Take Advantage of ICD-10 Delay
It's not too soon to start coordinating with referral partners, planning for the increased workload that will come with ICD-10, and making sure that provisions for dual coding are in place.
This article appears in the July, 2014 issue of Managed Care Contracting and Reimbursement Advisor.
With the ICD-10 transition delayed until October 1, 2015, physicians have more time to assess their switchover programs and look for weak points. Working with referral partners is likely to be a shortcoming for most physician practices, and the ICD-10 delay means you can fix the problem.
Coordinating with referral partners will be especially important for specialists who get their patients from another resource, says David Zetter, founder of Zetter HealthCare in Mechanicsburg, Pennsylvania, and a member of the National Society of Certified Healthcare Business Consultants. He is a certified coder and certified auditor for medical coding.
"Whoever is calling to make that referral or to transfer the care of that patient needs to provide the best diagnosis code," Zetter says. "The best strategy is to determine how each person in your practice now touches ICD-9 codes. The person in your office who is taking that phone call or referral needs to understand what information they need from that referral partner to make sure that diagnosis code is accurate as possible and includes all the information."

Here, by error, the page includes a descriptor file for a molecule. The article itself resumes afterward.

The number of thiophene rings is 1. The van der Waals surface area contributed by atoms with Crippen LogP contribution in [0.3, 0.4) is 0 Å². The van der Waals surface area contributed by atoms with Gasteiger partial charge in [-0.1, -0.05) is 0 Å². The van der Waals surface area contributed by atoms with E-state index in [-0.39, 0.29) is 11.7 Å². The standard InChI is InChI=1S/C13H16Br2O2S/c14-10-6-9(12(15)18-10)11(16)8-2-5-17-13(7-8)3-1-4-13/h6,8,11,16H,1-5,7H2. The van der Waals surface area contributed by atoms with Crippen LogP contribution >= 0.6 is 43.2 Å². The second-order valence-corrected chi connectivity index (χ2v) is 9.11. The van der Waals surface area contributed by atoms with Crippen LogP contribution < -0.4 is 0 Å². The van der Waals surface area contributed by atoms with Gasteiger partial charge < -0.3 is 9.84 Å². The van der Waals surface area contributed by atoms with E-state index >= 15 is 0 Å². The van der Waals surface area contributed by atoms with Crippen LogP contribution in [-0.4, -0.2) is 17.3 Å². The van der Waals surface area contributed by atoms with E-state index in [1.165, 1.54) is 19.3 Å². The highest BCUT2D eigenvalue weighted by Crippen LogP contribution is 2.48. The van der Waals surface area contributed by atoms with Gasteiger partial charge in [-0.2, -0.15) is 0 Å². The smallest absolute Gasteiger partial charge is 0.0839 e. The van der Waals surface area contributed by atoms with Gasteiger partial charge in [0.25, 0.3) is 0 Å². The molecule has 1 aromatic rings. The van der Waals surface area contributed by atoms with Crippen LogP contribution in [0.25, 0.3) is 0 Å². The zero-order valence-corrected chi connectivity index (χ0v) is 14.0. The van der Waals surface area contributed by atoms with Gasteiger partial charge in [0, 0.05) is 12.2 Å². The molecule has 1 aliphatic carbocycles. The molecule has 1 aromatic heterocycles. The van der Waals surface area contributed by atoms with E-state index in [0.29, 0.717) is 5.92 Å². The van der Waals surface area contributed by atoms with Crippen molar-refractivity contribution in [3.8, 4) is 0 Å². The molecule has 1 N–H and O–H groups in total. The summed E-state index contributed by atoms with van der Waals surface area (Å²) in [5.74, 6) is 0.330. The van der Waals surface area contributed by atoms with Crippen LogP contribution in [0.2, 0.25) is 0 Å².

- Ebola: Health Officials Try to Quell Front Line Fears
- Reducing Readmissions Starts with Better Collaboration
- Ebola: A New Normal in Dallas
- Readmissions: No Quick Fix to Costly Hospital Challenge
- Partners HealthCare M&A Deal Under Scrutiny
- 'Overtreatment' Debate Circles Back to Lung Cancer Screening
- Defensive Medicine Still Prevalent Despite Tort Reform
- Health Literacy Month Gets a Boost from Payers
- Debate Over Consolidation's Effect On Cost Rages On
- How Educated Nurses Save Money